Inmates in California’s notorious San Quentin prison are building hardware for NASA satellites, it was reported Thursday.
Only a select few prisoners build miniature metal casings for the small satellites.
Ariel Wainzinger, who gets out in 10 months, told NBC News: “You come to prison and you think it’s gonna be all gloom and doom, and you find yourself with a lot of different opportunities and you take advantage of it.”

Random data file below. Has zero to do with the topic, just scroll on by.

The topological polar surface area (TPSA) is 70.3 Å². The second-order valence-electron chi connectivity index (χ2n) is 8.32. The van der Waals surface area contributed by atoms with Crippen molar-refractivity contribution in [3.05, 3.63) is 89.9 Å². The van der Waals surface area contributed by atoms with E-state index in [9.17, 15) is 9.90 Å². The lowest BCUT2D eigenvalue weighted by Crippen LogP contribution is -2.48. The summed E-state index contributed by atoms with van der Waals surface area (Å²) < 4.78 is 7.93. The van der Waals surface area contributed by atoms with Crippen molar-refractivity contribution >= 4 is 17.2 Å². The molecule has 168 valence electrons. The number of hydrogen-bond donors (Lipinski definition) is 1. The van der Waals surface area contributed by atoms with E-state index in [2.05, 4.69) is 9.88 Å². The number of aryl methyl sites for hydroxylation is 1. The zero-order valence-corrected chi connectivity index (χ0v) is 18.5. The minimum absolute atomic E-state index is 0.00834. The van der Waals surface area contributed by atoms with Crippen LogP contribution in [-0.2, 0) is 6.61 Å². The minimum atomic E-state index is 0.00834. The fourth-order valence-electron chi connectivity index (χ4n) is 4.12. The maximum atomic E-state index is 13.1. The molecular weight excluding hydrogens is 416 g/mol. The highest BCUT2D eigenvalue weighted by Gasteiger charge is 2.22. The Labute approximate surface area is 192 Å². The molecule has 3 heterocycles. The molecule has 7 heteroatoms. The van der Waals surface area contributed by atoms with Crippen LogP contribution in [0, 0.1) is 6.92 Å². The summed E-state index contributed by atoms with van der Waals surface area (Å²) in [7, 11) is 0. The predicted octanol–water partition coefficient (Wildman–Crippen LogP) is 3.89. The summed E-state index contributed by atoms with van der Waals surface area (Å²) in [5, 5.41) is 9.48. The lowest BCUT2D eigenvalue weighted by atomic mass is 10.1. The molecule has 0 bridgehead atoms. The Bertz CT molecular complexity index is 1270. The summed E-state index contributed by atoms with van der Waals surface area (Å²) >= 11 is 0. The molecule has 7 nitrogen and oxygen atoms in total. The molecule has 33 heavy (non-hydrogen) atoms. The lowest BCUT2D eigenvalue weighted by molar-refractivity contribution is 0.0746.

Ariel is one of a few machinists making parts for Poly Picosatellite Orbital Deployers that hold small satellites. They also have to study chemistry, trigonometry, and calculus to create the devices.
But they only make between 35 cents and 85 cents per hour, the report states. Only 27 inmates take part in the program, and shop instructor Richard Saenz said, “They have to be better than the average guy.”
San Quentin State Prison, the oldest detention center in California and which has the state’s only death row facility, is generally reserved for the most notorious or trouble-making prisoners.
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